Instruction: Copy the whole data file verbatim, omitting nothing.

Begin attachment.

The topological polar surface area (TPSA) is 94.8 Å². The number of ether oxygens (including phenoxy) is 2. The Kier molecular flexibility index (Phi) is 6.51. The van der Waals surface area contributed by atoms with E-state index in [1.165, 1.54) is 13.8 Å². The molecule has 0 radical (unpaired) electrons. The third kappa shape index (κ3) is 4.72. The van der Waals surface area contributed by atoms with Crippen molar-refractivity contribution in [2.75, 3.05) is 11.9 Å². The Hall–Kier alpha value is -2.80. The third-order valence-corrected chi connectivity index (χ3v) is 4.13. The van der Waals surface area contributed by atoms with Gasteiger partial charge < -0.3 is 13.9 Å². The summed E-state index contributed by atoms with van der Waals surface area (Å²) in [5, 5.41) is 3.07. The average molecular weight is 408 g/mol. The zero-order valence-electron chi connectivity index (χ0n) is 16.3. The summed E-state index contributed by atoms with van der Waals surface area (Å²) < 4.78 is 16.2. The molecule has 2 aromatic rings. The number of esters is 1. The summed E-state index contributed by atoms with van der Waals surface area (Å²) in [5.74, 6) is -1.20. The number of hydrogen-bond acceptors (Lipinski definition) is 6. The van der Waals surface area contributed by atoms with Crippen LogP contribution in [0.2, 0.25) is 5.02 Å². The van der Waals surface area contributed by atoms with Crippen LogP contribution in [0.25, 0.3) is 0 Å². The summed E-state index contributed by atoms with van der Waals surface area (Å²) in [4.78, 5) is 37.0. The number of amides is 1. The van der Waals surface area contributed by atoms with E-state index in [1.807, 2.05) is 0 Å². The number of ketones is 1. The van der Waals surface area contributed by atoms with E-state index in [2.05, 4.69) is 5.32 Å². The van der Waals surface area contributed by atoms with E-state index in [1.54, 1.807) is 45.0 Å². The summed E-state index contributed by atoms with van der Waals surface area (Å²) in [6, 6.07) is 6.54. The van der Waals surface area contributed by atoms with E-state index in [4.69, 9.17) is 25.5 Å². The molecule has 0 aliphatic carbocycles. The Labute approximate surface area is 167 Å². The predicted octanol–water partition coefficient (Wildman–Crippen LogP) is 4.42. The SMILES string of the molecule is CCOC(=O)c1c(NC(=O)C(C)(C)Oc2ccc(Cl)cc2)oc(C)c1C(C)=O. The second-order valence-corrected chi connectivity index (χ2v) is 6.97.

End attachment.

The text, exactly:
The topological polar surface area (TPSA) is 94.8 Å². The number of ether oxygens (including phenoxy) is 2. The Kier molecular flexibility index (Phi) is 6.51. The van der Waals surface area contributed by atoms with E-state index in [1.165, 1.54) is 13.8 Å². The molecule has 0 radical (unpaired) electrons. The third kappa shape index (κ3) is 4.72. The van der Waals surface area contributed by atoms with Crippen molar-refractivity contribution in [2.75, 3.05) is 11.9 Å². The Hall–Kier alpha value is -2.80. The third-order valence-corrected chi connectivity index (χ3v) is 4.13. The van der Waals surface area contributed by atoms with Gasteiger partial charge < -0.3 is 13.9 Å². The summed E-state index contributed by atoms with van der Waals surface area (Å²) in [5, 5.41) is 3.07. The average molecular weight is 408 g/mol. The zero-order valence-electron chi connectivity index (χ0n) is 16.3. The summed E-state index contributed by atoms with van der Waals surface area (Å²) < 4.78 is 16.2. The molecule has 2 aromatic rings. The number of esters is 1. The summed E-state index contributed by atoms with van der Waals surface area (Å²) in [5.74, 6) is -1.20. The number of hydrogen-bond acceptors (Lipinski definition) is 6. The van der Waals surface area contributed by atoms with Crippen LogP contribution in [0.2, 0.25) is 5.02 Å². The van der Waals surface area contributed by atoms with Crippen LogP contribution in [0.25, 0.3) is 0 Å². The summed E-state index contributed by atoms with van der Waals surface area (Å²) in [4.78, 5) is 37.0. The number of amides is 1. The van der Waals surface area contributed by atoms with E-state index in [1.807, 2.05) is 0 Å². The number of ketones is 1. The van der Waals surface area contributed by atoms with E-state index in [2.05, 4.69) is 5.32 Å². The van der Waals surface area contributed by atoms with E-state index in [1.54, 1.807) is 45.0 Å². The summed E-state index contributed by atoms with van der Waals surface area (Å²) in [6, 6.07) is 6.54. The van der Waals surface area contributed by atoms with E-state index in [4.69, 9.17) is 25.5 Å². The molecule has 0 aliphatic carbocycles. The Labute approximate surface area is 167 Å². The predicted octanol–water partition coefficient (Wildman–Crippen LogP) is 4.42. The SMILES string of the molecule is CCOC(=O)c1c(NC(=O)C(C)(C)Oc2ccc(Cl)cc2)oc(C)c1C(C)=O. The second-order valence-corrected chi connectivity index (χ2v) is 6.97.